How Not to Write a Resume Cover Letter

Although I am not currently a hiring manager, I occasionally receive unsolicited resumes from people looking for work. I just received a resume attached to an e-mail with the following cover letter. I have masked some of the content so that it is not personally identifiable, but otherwise, I have not made any changes to spelling, punctuation, capitalization, grammar, or content.

Hello friends,
I’m presently working at a Company named “xxxxxxxxxx” in xxxxxxxxx, xx. Ever since I started, it’s been 12 hour days, crisis upon crisis, with no end in sight. I don’t mind doing this in a pinch for a week or so, but I have obligations and responsibilities outside of work which have largely been ignored, and are now showing signs of  that.

I’m trying to make this work, but the pressure to produce is over the top. Every hour some one comes in and asks me “Is it done yet?” and reminds me that it has to get out yesterday. Usuallly, I am very able to work very well under pressure, but I have not been able to even get familiar with the databases, reports etc to discover how it’s done, so that I can research the problem. Most of these reports have band-aid approaches because everything has been in crisis. I am the type of person that needs some quiet time while working under a crisis so I can logically follow it through. So far, I have not able to achieve that balance here.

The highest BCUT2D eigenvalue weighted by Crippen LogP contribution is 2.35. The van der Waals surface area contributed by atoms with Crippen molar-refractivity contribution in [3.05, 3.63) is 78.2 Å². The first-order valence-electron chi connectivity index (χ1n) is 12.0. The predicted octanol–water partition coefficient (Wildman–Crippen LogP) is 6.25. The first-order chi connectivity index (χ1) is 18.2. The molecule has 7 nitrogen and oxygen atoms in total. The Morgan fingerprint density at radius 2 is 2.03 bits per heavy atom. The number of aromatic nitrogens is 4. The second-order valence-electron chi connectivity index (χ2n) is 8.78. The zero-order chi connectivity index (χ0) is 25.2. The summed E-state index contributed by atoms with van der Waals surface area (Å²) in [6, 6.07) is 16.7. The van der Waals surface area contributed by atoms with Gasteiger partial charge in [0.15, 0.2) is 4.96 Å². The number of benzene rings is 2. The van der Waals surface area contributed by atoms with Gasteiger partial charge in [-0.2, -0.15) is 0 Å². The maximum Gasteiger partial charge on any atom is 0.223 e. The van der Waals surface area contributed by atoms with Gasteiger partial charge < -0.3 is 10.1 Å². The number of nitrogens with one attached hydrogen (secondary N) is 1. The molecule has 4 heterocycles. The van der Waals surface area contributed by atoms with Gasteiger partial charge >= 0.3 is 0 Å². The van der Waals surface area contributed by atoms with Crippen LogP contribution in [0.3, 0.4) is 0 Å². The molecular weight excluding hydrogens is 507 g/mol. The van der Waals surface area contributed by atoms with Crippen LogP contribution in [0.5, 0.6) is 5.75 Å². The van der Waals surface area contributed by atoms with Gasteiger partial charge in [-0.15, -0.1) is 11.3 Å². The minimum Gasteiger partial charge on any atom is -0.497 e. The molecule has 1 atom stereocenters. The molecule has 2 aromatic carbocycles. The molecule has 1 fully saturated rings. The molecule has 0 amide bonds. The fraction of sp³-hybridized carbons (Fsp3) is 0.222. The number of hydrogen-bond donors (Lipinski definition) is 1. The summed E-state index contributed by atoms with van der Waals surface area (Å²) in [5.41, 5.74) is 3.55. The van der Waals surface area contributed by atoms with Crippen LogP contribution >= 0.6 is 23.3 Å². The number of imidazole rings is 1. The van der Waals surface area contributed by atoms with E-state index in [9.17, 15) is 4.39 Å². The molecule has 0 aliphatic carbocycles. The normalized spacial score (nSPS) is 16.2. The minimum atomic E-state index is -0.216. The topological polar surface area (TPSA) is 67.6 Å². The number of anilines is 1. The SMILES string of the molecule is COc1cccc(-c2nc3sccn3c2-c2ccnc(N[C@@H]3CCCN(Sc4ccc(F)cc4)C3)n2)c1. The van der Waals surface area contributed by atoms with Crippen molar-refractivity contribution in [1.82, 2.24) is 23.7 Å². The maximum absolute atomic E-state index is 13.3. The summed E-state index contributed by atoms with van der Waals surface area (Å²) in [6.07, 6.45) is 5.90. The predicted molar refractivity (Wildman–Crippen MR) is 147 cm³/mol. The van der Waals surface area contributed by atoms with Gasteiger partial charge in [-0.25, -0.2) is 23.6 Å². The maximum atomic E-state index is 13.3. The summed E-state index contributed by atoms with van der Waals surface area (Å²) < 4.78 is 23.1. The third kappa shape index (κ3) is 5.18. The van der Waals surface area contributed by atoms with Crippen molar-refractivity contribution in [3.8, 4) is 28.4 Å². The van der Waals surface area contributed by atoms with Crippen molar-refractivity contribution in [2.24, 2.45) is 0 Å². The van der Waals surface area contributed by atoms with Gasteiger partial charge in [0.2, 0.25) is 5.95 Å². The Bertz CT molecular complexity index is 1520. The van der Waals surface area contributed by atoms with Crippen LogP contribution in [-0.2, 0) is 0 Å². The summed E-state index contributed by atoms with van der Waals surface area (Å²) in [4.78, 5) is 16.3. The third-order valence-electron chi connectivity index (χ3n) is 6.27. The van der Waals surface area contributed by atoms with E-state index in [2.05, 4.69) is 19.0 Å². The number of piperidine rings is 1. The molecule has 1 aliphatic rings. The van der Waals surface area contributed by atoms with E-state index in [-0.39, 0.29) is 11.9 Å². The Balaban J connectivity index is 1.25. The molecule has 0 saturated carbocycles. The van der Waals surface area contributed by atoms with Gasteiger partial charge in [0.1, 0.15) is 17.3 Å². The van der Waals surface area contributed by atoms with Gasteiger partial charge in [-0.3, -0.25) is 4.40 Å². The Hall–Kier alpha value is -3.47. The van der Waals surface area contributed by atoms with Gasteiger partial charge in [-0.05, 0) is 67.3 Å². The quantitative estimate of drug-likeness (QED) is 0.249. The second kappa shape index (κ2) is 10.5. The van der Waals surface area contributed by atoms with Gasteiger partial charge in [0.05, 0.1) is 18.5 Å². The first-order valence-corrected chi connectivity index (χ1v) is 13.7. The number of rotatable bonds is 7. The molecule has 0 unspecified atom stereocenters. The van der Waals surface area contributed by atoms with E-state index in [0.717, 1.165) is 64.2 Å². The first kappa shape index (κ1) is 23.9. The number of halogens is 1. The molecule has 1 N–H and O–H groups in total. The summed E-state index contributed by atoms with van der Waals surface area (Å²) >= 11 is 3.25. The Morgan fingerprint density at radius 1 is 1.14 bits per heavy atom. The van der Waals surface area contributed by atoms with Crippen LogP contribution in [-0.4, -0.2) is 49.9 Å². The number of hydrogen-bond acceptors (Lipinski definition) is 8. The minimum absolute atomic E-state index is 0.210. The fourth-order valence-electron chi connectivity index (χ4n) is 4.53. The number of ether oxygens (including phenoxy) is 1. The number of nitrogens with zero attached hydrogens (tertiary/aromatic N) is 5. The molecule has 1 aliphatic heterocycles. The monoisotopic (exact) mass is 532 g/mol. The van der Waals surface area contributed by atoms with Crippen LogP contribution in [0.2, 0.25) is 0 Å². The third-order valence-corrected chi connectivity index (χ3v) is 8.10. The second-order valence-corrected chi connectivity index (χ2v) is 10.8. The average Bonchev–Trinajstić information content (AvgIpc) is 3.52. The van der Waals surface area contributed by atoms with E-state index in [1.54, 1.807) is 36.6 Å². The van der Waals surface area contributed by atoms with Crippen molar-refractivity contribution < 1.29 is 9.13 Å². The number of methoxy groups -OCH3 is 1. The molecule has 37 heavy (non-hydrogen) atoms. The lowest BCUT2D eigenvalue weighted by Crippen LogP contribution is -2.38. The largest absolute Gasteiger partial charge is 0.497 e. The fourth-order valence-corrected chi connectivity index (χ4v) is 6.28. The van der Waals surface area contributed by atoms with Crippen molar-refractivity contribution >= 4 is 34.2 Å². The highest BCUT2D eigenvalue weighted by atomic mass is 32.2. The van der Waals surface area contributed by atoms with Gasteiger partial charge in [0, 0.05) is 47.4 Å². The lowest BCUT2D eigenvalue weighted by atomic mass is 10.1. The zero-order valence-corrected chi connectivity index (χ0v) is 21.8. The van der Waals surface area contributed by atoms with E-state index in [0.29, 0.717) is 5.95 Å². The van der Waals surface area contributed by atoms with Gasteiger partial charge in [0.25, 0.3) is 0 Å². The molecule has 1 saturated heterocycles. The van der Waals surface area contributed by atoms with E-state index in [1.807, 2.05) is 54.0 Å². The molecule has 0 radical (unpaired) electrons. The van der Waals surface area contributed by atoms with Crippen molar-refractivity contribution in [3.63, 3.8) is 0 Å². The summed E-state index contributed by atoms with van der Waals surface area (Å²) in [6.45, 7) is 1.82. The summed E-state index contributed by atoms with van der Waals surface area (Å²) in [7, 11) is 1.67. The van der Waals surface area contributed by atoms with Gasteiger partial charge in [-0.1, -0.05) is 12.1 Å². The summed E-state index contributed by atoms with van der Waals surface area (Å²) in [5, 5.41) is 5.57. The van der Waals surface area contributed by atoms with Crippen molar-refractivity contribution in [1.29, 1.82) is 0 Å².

Please note that I HAVE NOT put my resume out on Monster or DICE, yet. I am trying to give this company all the leeway I can. I am just emailing you because you are a trusted source and I have worked with you in the past. Please keep my confidentiality. I realize that times are tough, but I am enclosing my resume, in the hopes that if you see something that fits my skills, that you will let me know about it. Right now, my annual salary is $xx,xxx per year.  I cannot go below that.

Enclosed, please find my resume.

 I thoroughly understand what the author of this cover letter is saying, and if I was placed in the same situation, I would also be looking for another job. On the other hand, I would take a different approach to writing the above cover letter.

Here is my advice on how this cover letter should be changed.

–Although not shown in the above sample, this e-mail was sent to a number of different people at the same time, and all these people’s e-mail addresses were listed in the To: section of the e-mail header. My advice, don’t include the names of other recipients of your e-mail in the CC portion of your e-mail. If you need to send an e-mail to multiple people, at least put the e-mail addresses in the BCC portion of the e-mail, so that the privacy of the other people is maintained.